Highlights of the week? Mustafa’s Gemüse Kebap (a Berlin institution, which I put on my Berlin Must Eats in 2013 and it still totally lives up to the hype), the Turkish market at Maybachufer (I went on both days, Tuesday and Friday), Street Food Thursday, and last but not least: watching Germany win against Northern Ireland in the Euro 2016 soccer championship on the ‘Fan Mile’, a public viewing area with a giant screen right behind the Brandenburg Gate. Experiencing a soccer game with thousands of other fans is such an incredible experience – I am definitely happy to be in Germany for the Euro Cup after watching the last two World Cups in New York where soccer is just not as big as here in Europe.

I didn’t make it to all of my favorite places in Berlin just yet, so stay tuned for next week’s Polaroid with another update from Berlin, and my monthly round-up with all of June’s highlights in more detail.

read more

Polaroid of the week: Breaking Through The Berlin Wall

Polaroid of the week

polaroid of the week berlin wallApologies for the lack of updates in the past couple of weeks – I’ve finally tackled the big website update that has been overdue for months, but the transition to my new mobile-friendly site design didn’t go as smoothly as I had hoped for. Please bare with me as I am ironing out the remaining glitches, bugs and errors – I have plenty of posts waiting to be published.

Hello from Berlin! Just like New York, Berlin now feels like home to me. I spent enough time in the city over the past few years to know my way around, to navigate the comprehensive transportation network (buses, trams, overground trains, underground trains) without getting lost, I have favorite coffee shops and even a co-working space here. And this time, I even found the way to my AirBnb apartment without a map after my Google Maps app stopped working. I’d almost say that after New York, Berlin feels like my second home now.

And just like last summer, I proudly showed off this awesome city to a visitor – my first of two visitors from NYC! And this one is joining me for the fourth time this year, which I am stoked about! We must have walked at least 20 miles all over Berlin this weekend, exploring my favorite neighborhoods, devouring traditional German breakfasts, strolling over weekend flea markets and taking in German history at the Berlin Wall. And the best way to learn about Berlin’s complicated history? In combination with some street art! A walk along the East Side Gallery, Germany’s longest still standing piece of the Berlin wall, nearly a mile long (1.3km) was of course the highlight for two street art lovers, and traveling with a fellow photographer also meant playing with our cameras a little more than I’ve been doing on recent trips, and I was excited to pursue a little Polaroid project that I had been wanting to do for a while – you’re getting a little sneak peek here.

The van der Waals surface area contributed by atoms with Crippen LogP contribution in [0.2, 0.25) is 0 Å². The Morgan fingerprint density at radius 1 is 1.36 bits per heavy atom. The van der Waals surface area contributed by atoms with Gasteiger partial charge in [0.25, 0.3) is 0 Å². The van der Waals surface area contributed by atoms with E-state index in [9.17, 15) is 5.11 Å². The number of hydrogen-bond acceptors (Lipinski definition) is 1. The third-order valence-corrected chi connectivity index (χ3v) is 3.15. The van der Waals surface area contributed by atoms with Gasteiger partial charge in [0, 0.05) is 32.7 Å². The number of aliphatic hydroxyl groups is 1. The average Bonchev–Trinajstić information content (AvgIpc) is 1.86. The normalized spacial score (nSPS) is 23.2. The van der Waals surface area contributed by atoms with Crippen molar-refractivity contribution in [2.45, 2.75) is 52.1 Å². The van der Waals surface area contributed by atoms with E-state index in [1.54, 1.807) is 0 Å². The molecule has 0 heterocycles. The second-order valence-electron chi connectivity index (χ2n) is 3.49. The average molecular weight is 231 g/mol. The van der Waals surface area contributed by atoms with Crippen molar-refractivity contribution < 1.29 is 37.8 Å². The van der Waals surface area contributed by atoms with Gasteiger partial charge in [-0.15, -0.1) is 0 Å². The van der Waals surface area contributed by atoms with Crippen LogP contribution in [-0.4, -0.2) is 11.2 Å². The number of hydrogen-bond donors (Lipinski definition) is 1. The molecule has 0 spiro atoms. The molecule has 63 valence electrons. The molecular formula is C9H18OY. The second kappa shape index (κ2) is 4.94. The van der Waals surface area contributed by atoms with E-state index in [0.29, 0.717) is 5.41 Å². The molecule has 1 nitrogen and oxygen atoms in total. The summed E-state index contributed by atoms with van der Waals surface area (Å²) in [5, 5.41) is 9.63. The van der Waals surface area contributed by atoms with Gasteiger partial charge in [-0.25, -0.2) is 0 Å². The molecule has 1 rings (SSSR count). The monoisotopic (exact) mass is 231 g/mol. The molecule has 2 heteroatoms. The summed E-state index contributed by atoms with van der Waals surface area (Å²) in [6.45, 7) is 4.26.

The featured photo, a Trabant breaking through the car by artist Birgit Kinder, commemorates the car that was ubiquitous in East Germany as well as the opening of the wall, and is one of the most iconic murals on the wall which was painted by artists from 21 different countries. Each artist expressed his or her reaction, thoughts and visions after the historic changes in 1990 and the painted wall was made into an open air gallery, the East Side Gallery, which is now one of the most visited memorials in Berlin. This is the first time ever that I’ve seen this and other famous murals not being covered in silly scribbles and drawings by tourists eager to immortalize themselves on the Berlin Wall – usually it looks like this. But this year, I happen to be in town while the wall is getting its annual clean-up and renovation. I am curious to see what the freshly cleaned murals will look like in a couple of weeks when I am taking my next visitor there!

Follow my Berlin adventures in real time on Snapchat: mariposa2711

read more

Polaroid of the week: Street art in Bushwick, Brooklyn

Polaroid of the week

polaroid of the week usa new york city bushwick street artWhen I arrived in New York last week, I was told that I had brought summer with me. Apparently, it had been cold and rainy most of the spring until the weekend of my arrival – and hearing this made me feel reassured again about having spent all of May in Austin (in case you haven’t noticed yet – I’ve got a major case of FOMO and ‘scarifying’ a month in New York for four weeks in Austin wasn’t an easy decision for me to make!). To be honest, I was considering extending my stay in Austin for another three weeks (yes, I loved it that much – more on that to come next week) but then my travel plans were changed by circumstances beyond my control (more on that soon).

And that’s why I ended up spending only eight days in my adopted home. Knowing that my time in New York would be short and sweet, the goal was to make the most of it. This meant: make sure to have a decent New York bagel (check), have a pizza at Roberta’s (check, and it was so worth nearly missing my flight for it! Still my favorite pizza spot in NYC.), see some new street art in Bushwick, go to Smorgasburg for some street food, see the spring blossoms in Central Park, catch up with friends. Well these were all the things I that I managed to fit in – my actual list was, as usual, much more ambitious than what I could actually fit into a short week, but I also managed to fit in a daily run in Prospect Park, bike rides through Brooklyn, I checked out a brunch place I’ve wanted to go to for a while (Cheryl’s Global Soul, thumbs up). It felt amazing to be ‘home’, to see my friends, just to be part of life in the Big Apple again.